Singapore’s first large-scale hybrid event of the year, Geo Connect Asia (GCA) 2021, kicked off last week, with close to 1,000 in-person attendees meeting across two days at the Marina Bay Sands Expo & Convention Centre. Some additional 1,000 delegates from more than 40 countries tuned in online — not only to watch virtual conference sessions, but more importantly, conduct virtual meetings.
GCA 2021 featured 23 exhibitors from the geo spatial industry (think drone applications, satellite mapping and surveying), which was estimated to be worth US$58.35 billion in 2019 and poised to rise to US$158.84 billion by 2027.
The event focused on “mapping the data-driven future economy”, with speakers from the World Bank, Singapore Land Authority and the Minister for Foreign Affairs and Minister-in-charge of the Smart Nation Initiative, Dr Vivian Balakrishnan.
With growing ubiquity of smart technologies and big data (even in the live events industry), Balakrishnan said the real-time availability of high-resolution spatial data and location technology is essential to build smarter cities, create responsible public services, and to improve quality of life.
Perhaps the most notable use of geospatial intelligence in the last year has been to manage the spread of Covid-19 through contact tracing. It’s no coincidence, then, that a new wearable device for more detailed contact tracing at events was trialled at GCA 2021.
Taking cues from Singapore's first hybrid trade show TravelRevive in November 2020, GCA 2021 also served as a platform to testbed new hybrid event formats and digital solutions. Here’s what we experienced:
Geo Suites: Ballrooms were converted into three ‘Geo Suites’ that housed meeting pods. Major sponsors, Trimble and Bentley Systems, had a dedicated suite to display their technologies and solutions, as well as provide demonstrations on a stage.
These Suites assumed the role of a typical trade show floor, however meetings had to be scheduled via GCA’s online platform in order to minimise intermingling between different cohorts. Each suite required visitors to scan a QR upon entry.
Larger meeting pods, catering for up to 4 people (double the size of those trialled at TravelRevive) were also featured on the reimagined show floor. All meeting pods are fitted with plexiglass and microphones to separate the exhibitor and buyer.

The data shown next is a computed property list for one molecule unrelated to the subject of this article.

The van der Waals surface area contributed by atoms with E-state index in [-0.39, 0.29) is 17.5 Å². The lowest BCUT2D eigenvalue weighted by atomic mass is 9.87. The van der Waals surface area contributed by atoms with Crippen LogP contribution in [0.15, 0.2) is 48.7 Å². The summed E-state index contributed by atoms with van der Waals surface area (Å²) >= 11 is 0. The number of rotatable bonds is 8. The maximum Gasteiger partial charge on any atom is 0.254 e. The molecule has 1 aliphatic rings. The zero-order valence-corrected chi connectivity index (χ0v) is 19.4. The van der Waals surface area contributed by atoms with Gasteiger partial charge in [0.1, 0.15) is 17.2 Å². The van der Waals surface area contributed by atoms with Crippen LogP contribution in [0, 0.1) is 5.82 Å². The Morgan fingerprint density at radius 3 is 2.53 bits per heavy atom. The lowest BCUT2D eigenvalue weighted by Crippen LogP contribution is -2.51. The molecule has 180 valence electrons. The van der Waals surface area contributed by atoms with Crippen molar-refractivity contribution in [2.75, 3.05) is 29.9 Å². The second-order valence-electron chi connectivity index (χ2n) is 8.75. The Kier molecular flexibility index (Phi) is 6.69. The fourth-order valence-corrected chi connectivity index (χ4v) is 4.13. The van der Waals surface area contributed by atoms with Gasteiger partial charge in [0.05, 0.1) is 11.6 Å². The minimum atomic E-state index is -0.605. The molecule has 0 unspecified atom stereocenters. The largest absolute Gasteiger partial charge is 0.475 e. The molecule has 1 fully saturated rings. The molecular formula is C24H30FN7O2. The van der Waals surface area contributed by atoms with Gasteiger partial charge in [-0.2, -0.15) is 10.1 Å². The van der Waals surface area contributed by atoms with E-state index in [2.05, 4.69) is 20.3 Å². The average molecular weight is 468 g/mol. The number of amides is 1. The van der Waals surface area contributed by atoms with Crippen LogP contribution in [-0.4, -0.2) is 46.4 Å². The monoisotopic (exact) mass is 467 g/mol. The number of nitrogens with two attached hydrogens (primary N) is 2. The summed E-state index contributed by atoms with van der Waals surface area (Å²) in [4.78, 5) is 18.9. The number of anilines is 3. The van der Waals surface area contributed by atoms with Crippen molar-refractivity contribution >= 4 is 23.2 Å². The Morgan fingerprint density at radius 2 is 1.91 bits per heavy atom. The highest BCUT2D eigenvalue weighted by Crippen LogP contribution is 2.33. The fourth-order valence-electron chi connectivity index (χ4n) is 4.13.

The event also trialled the Safe Event Tool, a geospatial technology solution developed by local tech companies, Viatick and Trakomatic.
The solution is two-fold: A temperature-checking kiosk that uses facial recognition or a QR code for quick registration, and wearable dongle (tagged specifically to each visitor) that tracked movements throughout the event as well as interactions between attendees.
“The dongle stores interactions between people and flags ‘unauthorised contact’ to the organiser,” explained Louis Kent Lee, head of accounts and engagement at Viatick. “It monitors dwell time to determine different types of contact — transient, casual or close — in order to highlight ‘hot zones’ within the event,” he said.
For event organisers in Singapore, this data can be used in the post-event report that, in accordance with current safety rules, must be submitted to the Singapore Tourism Board (STB).
According to Lee, GCA 2021 was the first time the tool “was activated at such a scale” and while he expected some resistance among attendees, he said delegates were compliant and “very co-operative”. He’s currently working with other venues to develop the tool further and has already received interest from event organisers across Southeast Asia and Europe.
STB executive director of exhibitions and conferences, Andrew Phua, said the launch of Geo Connect Asia 2021 “showcases our MICE industry’s ingenuity and ability to reimagine the future of business events… [it] also affirms that Singapore’s reputation as a trusted and sought-after MICE destination remains strong.”
Montgomery Asia Geo Connect Asia co-founder, Rupert Owen, who flew from the UK to attend his inaugural event in-person, applauded the support of STB and the Singapore Land Authority in making the hybrid event a reality, but he's a firm believer in the return of large-scale physical events.
“It’s a process, it's going to change, and we’re at the beginning of that change,” Owen said during the GCA 2021 opening ceremony.
He’s already planning GCA 2022 as a physical event in Singapore. “Exhibitions are not just an opportunity to say hello to people you know, but also the serendipity of new relationships and new understandings — and that only comes from in-person exhibitions, especially in Asia because it’s such a melting pot,” he said.
Hybrid meetings just a steppingstone
After organising this year’s hybrid event — a process described as a rollercoaster — Owen believes the cost to facilitate the virtual component (largely attributed to customer service support and systems integration for virtual meetings) outweighs the benefits.
“It’s very obvious that the exhibition hybrid format is not working… the affordability of companies to spend on hybrid is limited. The belief is not there… you have to think about who your users are, and whether that industry uses technology, or not," he said.
“Hybrid will take a backseat when people get back into the face-to-face meetings environment, where they can enjoy evenings at the bar as much as their meetings during the day.”